57. Jain CK. A Hydro-chemical study of mountainous watershed: The Ganga India, Water Res. 2002;36(5):1262-1272.
  58. Kar D, Surr P, Mandal SK, Saha T, Kole RK. Assessment of heavy metal pollution in surface water. Int. J. Environ. Sci. Tech. 2008;5(1): 119-124.
  59. Pandey J, Shubhashish K, Pandey R. Heavy metal contamination of Ganga river at Varanasi in relation to atmospheric deposition. Tropical Ecology. 2010;51:365-373.
  60. Saha PD, Sengupta R, Saha J, Banerjee PK. Assessment on the water quality characteristics of River Ganga at Kolkata Region, India using water quality index and ANN simulation method, Arch. EnvironSci. 2012;(6):34-41.
  61. Tiwari A, Kushwaha AS, Dwivedi AC. Accumulation of heavy metals in liver, muscle and gill of Cyprinus carpio from the Ganga river at Varanasi, Uttar Pradesh. Journal of the Kalash Science. 2015;3(1):47-51.
  62. Tiwari A, Dwivedi AC. Distribution of heavy metals in tissues of the Common carp, Cyprinus carpio Linnaeus, 1758 from the Ganga river, India. International Journal of Environmental Science. 2015;6(1):881-891. DOI: 10.6088/ijes.xxxxxxxxx.
  63. Mayank P, Tyagi RK, Dwivedi AC. Studies on age, growth and age composition of commercially important fish species, Cirrhinus mrigala (Hamilton, 1822) from the tributary of the Ganga river, India. European Journal of Experimental Biology. 2015;5(2):16-21.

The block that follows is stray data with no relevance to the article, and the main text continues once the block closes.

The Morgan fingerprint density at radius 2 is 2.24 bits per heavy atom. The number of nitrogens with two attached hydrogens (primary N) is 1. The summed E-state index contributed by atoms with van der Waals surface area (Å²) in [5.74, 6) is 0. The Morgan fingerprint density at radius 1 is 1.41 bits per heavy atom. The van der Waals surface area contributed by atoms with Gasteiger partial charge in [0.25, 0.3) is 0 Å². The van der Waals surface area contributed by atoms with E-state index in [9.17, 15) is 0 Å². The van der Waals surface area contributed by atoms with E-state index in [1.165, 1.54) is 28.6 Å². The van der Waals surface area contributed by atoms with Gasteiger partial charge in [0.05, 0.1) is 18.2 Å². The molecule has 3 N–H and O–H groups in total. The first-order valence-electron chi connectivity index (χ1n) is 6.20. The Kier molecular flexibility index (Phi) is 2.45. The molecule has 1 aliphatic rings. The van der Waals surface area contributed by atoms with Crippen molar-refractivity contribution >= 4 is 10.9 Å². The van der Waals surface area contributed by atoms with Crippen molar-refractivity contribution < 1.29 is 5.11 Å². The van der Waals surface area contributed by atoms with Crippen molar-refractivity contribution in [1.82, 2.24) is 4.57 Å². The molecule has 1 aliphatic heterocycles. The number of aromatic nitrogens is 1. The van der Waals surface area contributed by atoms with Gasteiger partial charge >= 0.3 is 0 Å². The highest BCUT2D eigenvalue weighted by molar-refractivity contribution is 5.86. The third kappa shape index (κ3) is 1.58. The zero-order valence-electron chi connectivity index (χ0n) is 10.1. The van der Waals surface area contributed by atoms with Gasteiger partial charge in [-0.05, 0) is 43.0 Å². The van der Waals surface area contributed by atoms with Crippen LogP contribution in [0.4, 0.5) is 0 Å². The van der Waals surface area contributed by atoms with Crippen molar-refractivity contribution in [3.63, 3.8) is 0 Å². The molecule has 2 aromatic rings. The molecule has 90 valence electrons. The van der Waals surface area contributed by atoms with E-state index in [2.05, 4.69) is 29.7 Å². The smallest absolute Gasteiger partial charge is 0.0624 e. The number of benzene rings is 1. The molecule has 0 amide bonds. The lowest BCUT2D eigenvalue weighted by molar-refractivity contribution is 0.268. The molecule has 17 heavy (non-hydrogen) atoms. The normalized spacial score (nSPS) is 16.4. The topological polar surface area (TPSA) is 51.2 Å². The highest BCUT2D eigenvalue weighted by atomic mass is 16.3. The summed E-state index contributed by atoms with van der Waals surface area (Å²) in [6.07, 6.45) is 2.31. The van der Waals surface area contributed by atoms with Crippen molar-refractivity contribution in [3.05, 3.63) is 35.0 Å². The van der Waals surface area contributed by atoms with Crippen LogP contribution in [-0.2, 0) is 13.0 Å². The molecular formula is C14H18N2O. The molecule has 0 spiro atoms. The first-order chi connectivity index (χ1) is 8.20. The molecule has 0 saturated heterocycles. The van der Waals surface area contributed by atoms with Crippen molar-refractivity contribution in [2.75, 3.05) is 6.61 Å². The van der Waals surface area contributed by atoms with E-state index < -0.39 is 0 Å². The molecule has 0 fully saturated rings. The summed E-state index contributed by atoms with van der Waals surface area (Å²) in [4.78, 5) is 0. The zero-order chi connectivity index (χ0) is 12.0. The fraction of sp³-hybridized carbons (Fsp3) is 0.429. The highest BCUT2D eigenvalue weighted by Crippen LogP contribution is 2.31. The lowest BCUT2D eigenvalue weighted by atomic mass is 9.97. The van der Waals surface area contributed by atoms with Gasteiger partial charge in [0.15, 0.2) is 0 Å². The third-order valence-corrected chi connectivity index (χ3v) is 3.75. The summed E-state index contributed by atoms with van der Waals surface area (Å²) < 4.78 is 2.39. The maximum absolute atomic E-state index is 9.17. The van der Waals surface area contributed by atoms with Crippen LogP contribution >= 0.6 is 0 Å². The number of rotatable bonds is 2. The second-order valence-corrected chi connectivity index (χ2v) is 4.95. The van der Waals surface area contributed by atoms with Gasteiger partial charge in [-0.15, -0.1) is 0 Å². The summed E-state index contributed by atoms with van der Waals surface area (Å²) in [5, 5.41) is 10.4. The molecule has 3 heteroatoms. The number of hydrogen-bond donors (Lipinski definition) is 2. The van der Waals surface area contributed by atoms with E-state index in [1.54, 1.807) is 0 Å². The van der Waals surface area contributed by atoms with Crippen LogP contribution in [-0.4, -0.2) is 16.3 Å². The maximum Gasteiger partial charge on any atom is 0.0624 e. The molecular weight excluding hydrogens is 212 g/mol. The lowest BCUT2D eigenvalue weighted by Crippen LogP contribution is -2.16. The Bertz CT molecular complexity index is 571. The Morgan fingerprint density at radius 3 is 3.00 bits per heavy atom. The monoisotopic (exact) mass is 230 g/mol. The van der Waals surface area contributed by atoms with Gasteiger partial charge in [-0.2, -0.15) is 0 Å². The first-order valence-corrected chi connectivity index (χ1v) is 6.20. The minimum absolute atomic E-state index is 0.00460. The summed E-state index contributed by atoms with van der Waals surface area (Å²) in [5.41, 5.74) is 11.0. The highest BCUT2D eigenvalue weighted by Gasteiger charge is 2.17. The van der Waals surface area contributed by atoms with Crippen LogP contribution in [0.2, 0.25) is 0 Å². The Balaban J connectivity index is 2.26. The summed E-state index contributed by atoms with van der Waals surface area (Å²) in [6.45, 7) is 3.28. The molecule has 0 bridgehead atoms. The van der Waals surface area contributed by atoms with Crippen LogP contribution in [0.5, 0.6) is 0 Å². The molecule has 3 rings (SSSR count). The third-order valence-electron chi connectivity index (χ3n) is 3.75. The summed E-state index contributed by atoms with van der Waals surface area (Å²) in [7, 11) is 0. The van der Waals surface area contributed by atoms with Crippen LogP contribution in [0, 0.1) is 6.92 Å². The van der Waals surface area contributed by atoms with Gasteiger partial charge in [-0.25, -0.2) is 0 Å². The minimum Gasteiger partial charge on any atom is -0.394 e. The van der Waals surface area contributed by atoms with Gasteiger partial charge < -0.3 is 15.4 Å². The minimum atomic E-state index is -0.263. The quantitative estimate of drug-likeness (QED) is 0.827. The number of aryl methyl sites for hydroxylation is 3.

64. Rizvi, AF, Dwivedi AC, Singh KP. Study on population dynamics of Labeo calbasu (Ham.), suggesting conservational methods for optimum yield. National Academy of Science Letter. 2010;33(7& 8):247-253.
  65. Dwivedi AC. Ecological assessment of fishes and population dynamics of Labeo rohita(Hamilton),Tor tor (Hamilton) and Labeo calbasu (Hamilton) in the Paisuni river. Aquacult. 2009;10(2):249-259.
  66. Khan S, Dwivedi AC, Mishra P. Sex ratio and exploitation structure of Labeo calbasu (Hamilton) in the tributary of the Ganga river system (Ghaghara river). Bioved. 2007;18(1, 2):7-12.
  67. Tripathi S, Gopesh A, Joshi KD, Dwivedi AC. Size composition, exploitation pattern, sex ratio and sex structure of Eutropiichthys vacha (Hamilton, 1822) from the middle stretch of the river Ganga at Allahabad, India.  In: Advances in biosciences and Technology edited by KB. Pandeya, AS. Mishra RP. Ojha and A.K. Singh published by NGBU, Allahabad. 2005;116-120.
  68. Tiwari A, Mayank P, Dwivedi AC. Assessment of human health risk via the consumption of the freshwater fish, Cyprinus carpio and Oreochromis niloticus from the Ganga River, India. Bioved. 2017;28(2): 341-349
  69. Jha DN, Joshi KD, Dwivedi AC, Mayank P, Kumar P, Tiwari A. Assessment of fish production potential of Chitrakoot district, Uttar Pradesh. Journal of the Kalash Science. 2015;3(3):7-10.
  70. Mayank P, Dwivedi AC. River health and commercially important catfishes from the Yamuna river, India. Journal of the Kalash Science. 2015;3(3):23-26.
  71. Mayank P, Dwivedi AC, Pathak RK. Age, growth and age pyramid of exotic fish species Oreochromis niloticus (Linnaeus 1758) from the lower stretch of the Yamuna river, India. National Academy Science Letter. 2011;34(5):223-228.  doi.org/10.1007/s-40009-018-0673-7